Early indications are that the BJP’s second term will continue with the policy of expanding welfare schemes for the poor and fine-tuning their delivery. Like all governments in India, Modi and the BJP cannot afford to alienate the constituency of the poor, which forms an estimated 22 percent of the country’s population. The 2019 election showed that a combination of welfarism and nationalism can trump economic issues. This has possibly led the Modi government to take the same path in its second term. Before the 2019 general elections, the BJP government in its interim annual budget had predictably announced a slew of measures to target poor voters, including a quarterly cash handout to small and marginal farmers. One of the first acts of the Modi government upon reelection was to extend the scheme to all landowning farmers.

Some have argued that Indian political parties are not driven by ideology. While this has proved to be untrue on the question of religion and secularism, where there is a divide between the two national political parties, the BJP and Congress, on the economy the differences have largely been cosmetic. An argument can be made that the BJP has been hobbled in its attempts to push market reforms because of its traditional belief in swadeshi, or national economic self-reliance—in other words, a philosophy at odds with an embrace of capitalism and the free market.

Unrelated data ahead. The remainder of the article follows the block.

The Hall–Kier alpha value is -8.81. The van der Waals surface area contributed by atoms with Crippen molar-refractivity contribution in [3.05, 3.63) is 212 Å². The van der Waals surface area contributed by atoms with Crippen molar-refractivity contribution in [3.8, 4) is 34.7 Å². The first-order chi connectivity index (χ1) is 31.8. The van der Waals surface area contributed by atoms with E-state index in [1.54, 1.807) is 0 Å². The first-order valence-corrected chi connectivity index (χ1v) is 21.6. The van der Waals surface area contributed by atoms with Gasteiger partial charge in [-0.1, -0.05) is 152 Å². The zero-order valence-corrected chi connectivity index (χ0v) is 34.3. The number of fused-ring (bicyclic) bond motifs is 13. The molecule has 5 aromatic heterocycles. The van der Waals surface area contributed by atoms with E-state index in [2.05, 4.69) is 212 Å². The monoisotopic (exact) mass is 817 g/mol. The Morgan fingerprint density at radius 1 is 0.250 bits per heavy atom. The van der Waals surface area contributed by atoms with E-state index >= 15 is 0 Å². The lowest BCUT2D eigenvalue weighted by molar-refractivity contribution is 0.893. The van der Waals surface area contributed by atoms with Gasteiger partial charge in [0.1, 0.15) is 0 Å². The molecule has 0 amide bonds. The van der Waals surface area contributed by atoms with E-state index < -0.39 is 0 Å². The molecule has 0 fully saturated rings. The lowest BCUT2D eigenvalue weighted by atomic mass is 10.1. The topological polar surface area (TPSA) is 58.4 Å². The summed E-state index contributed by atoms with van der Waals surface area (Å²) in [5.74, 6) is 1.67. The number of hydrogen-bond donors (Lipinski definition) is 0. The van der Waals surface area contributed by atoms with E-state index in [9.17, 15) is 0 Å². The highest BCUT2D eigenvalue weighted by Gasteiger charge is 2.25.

In India, welfare measures will always take precedence over tough economic reforms because the former wins elections. And while national elections are usually held every five years, there are always some state elections happening in India. Later this year, Maharashtra, where the country’s financial capital, Mumbai, is located, heads to the polls along with smaller states such as Haryana and Jharkhand. The BJP is the incumbent in each of the three states, thus reducing the chances of major economic reforms.

This paradigm—of welfare measures being more important than difficult economic medicine—was perhaps best illustrated by Modi’s victory speech after the 2019 elections results, when he said that in 21st-century India, there would be only two castes: those who are poor and those who work for the upliftment of the poor. Modi was not only referring to the BJP’s victory as having dissolved caste differences, but he was also signaling the government’s intent to work for the poor. Indeed, India’s annual budget, presented in July, did not give any indication of fundamental economic reforms despite stating an ambition of increasing the size of the economy from $2.8 trillion to $5 trillion in the next few years.